Change: Does it matter who I am? Part 1

It has been a struggle the past few months (shucks!) to update my blog. It’s like I took a vacation from blogging, but a meaningful vacation as I spent most of my time surfing… surfing on the internet and reading other people’s blogs and articles. During my vacation, I had the perfect vantage to learn more about myself. I do not know about you, but I value self-knowledge. I came across a wonderful text on a blog written by my professor and I am glad I did. I will be writing a series of reflective posts on the matter of identity and how that ties with creating a positive (and/or negative) change in one’s life, family, community, town, province, country, continent, world, universe, and beyond. This is not an easy matter, therefore I kindly ask for your opinions as I progress through this series. Does it matter who I am to create or promote change?

Here goes the story:

His name was Fleming, and he was a poor Scottish farmer. One day, while trying to make a living for his family, he heard a cry for help coming from a nearby bog. He dropped his tools and ran to the bog.  There, mired to his waist in black muck, was a terrified boy, screaming and struggling to free himself.  Farmer Fleming saved the lad from what could have been a slow and terrifying death.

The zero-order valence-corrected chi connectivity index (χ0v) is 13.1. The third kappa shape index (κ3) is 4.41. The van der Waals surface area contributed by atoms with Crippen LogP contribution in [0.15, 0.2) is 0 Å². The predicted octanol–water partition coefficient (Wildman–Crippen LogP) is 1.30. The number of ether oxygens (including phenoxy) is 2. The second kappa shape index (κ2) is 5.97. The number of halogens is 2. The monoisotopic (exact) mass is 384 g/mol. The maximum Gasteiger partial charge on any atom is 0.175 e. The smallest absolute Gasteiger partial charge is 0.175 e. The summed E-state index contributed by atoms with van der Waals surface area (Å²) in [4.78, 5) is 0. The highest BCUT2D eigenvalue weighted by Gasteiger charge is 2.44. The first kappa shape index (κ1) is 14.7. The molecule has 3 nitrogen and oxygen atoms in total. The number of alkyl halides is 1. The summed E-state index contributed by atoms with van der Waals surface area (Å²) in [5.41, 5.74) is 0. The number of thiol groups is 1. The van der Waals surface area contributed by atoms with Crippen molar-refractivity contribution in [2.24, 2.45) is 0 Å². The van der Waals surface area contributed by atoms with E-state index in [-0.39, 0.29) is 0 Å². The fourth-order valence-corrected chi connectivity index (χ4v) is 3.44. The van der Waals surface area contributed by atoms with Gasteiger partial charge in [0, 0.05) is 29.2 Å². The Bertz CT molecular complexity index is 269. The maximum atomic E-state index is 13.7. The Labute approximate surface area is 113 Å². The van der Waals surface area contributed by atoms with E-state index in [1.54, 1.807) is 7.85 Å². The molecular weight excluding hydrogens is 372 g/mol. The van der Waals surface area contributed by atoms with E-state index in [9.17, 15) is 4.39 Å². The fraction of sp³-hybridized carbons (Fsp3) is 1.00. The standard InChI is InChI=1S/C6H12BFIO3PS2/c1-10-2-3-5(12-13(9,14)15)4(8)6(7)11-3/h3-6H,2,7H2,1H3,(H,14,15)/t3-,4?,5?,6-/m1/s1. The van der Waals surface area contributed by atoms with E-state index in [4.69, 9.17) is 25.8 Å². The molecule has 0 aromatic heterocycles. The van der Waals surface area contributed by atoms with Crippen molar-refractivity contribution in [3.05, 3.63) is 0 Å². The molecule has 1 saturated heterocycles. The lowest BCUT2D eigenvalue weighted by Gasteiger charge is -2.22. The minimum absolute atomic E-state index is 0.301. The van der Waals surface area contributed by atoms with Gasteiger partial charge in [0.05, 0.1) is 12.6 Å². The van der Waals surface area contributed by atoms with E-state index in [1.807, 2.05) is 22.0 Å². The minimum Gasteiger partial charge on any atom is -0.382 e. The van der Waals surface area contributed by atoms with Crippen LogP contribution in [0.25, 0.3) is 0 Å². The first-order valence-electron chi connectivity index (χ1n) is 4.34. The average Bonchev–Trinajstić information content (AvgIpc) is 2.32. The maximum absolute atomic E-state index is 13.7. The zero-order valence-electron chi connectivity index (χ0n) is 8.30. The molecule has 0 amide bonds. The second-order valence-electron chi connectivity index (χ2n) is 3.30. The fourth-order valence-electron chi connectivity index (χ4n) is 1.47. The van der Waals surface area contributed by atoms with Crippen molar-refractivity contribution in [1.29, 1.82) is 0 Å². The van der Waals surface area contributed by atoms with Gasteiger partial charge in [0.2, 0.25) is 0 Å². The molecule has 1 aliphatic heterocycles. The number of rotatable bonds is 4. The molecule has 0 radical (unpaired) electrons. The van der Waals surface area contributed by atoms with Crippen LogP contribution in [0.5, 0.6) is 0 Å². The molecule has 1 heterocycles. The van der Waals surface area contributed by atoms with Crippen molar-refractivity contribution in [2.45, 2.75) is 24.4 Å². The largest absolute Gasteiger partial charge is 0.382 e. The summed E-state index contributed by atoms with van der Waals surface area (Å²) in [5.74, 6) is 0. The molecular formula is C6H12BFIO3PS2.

The next day, a fancy carriage pulled up to the Scotsman’s sparse surroundings.   An elegantly dressed nobleman stepped out and introduced himself as the  father of the boy Farmer Fleming had saved.  “I want to repay you,” said the  nobleman. “You saved my son’s life.” “No, I can’t accept payment for what I did,” the Scottish farmer replied, waving off the offer. At that moment, the farmer’s own son came to the door of the family hovel.

“Is that your son?” the nobleman asked. “Yes,” the farmer replied proudly. “I’ll make you a deal. Let me provide him with the level of education my son will enjoy. If the lad is anything like his father, he’ll no doubt grow to be a man we both will be proud of.”  And that he did.

Farmer Fleming’s son attended the very best schools and in time, he graduated from St. Mary’s Hospital Medical School in London, and went on to become known throughout the world as the noted Sir Alexander Fleming, the discoverer of Penicillin.

Years afterward, the same nobleman’s son  who was saved from the bog was stricken with pneumonia.

What saved his life this time?

The name of the nobleman?
Lord Randolph Churchill.

His son’s name?
Sir Winston Churchill.